I was truly lucky with my pregnancy and delivery. My due date was October 15, and I was planning on working right up until I went into labor. Still, something told me that I should get everything tied up at work on Friday, October 1, so that my caseload could be easily managed when I left. That night I left work a little late and headed to my Prepared Childbirth Class and the hospital tour.
I returned to work on Monday, October 4, feeling fine. I felt some contractions, but nothing that hurt or even made me think I was in labor. The contractions continued throughout the day, and that night I was still experiencing tightening in my belly, but again, nothing that hurt. I followed the advice given to me by my doula and my doctor and drank a glass of water and rested. The contractions went away, so I assumed that I had been in false labor.
At 5:30 AM on October 5, my water broke. Since this was my first pregnancy it took four trips to the bathroom in a 10-15 minute timeframe for me to realize my water broke. At 6:30 AM, I started to feel contractions, so I figured I should at least pack my bag for the hospital (I had been putting off packing because everyone says first babies are late!).
Around 7 AM we called the doctors to let them know my water had broken. Dr. Yarian was on duty until 8 AM, but said that I should come to the hospital since my water had broken and I should be prepared for about 14-15 hours of labor. We called our doula to let her know we were on our way to the hospital. She was a bit concerned that I was heading to the hospital so soon into my labor, but said she would meet us there.
A little before 8 AM, we strolled into the hospital. I even walked from the parking lot and up the stairs to the maternity ward as I was not in that much pain. Since I was an "automatic" stay, I went immediately to a delivery room. When Dr. Yarian got there to check my progress, I was completely effaced and at eight centimeters so they started to wheel in the equipment. Dr. Yarian told me that she was about to get off duty, but Barbara, the registered midwife, would be there in about 10 minutes. Ten minutes later Barbara showed up to check me as I was still being hooked up to belly monitors. After a second she states, "It's time to push." My husband asked if he could go to the car to get our bag so we could have all of our stuff. My reply was a rather emphatic "NO" as I started to feel pain for the first time.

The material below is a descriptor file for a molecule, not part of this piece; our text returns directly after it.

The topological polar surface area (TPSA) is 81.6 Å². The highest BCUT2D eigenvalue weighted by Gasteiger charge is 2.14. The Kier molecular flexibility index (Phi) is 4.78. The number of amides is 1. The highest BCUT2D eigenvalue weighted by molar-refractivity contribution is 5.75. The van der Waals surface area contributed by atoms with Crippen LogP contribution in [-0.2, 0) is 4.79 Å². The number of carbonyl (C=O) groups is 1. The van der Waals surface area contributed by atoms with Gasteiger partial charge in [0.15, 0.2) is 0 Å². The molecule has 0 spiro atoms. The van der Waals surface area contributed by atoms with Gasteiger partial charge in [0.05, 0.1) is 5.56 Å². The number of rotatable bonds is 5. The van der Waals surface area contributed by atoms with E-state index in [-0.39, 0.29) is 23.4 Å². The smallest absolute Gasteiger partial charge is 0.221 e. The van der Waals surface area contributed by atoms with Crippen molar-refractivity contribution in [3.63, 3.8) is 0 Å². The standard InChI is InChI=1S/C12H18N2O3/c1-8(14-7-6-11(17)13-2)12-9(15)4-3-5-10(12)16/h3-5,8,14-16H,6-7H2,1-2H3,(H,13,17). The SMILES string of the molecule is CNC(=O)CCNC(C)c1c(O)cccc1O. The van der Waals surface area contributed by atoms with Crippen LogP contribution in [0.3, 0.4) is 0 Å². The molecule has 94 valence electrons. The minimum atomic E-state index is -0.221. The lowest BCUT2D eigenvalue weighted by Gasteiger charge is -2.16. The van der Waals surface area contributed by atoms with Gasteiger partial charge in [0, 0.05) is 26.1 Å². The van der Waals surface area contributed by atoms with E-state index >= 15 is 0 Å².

I went through two hours of hard pushing. As it turns out, my son, Tyler, decided to make his entrance into the world a memorable one–he was face up instead of face down (I guess he wanted to look at everybody right away). This made his turns difficult and caused me to experience extreme back pain, but everything had happened so quickly that I had absolutely no pain medication.
At 10:13 AM on October 5 (10 days early), Tyler James was born. He was seven pounds, four ounces and 20½ inches long. He had a bit of a cone head for a while due to his length on time in the birth canal, but was beautiful anyway.
I hope all women can experience something similar to what I experienced. The pushing stage was hard and painful for me, but the minute you see your baby, there is NO pain. Good luck to all future parents and babies.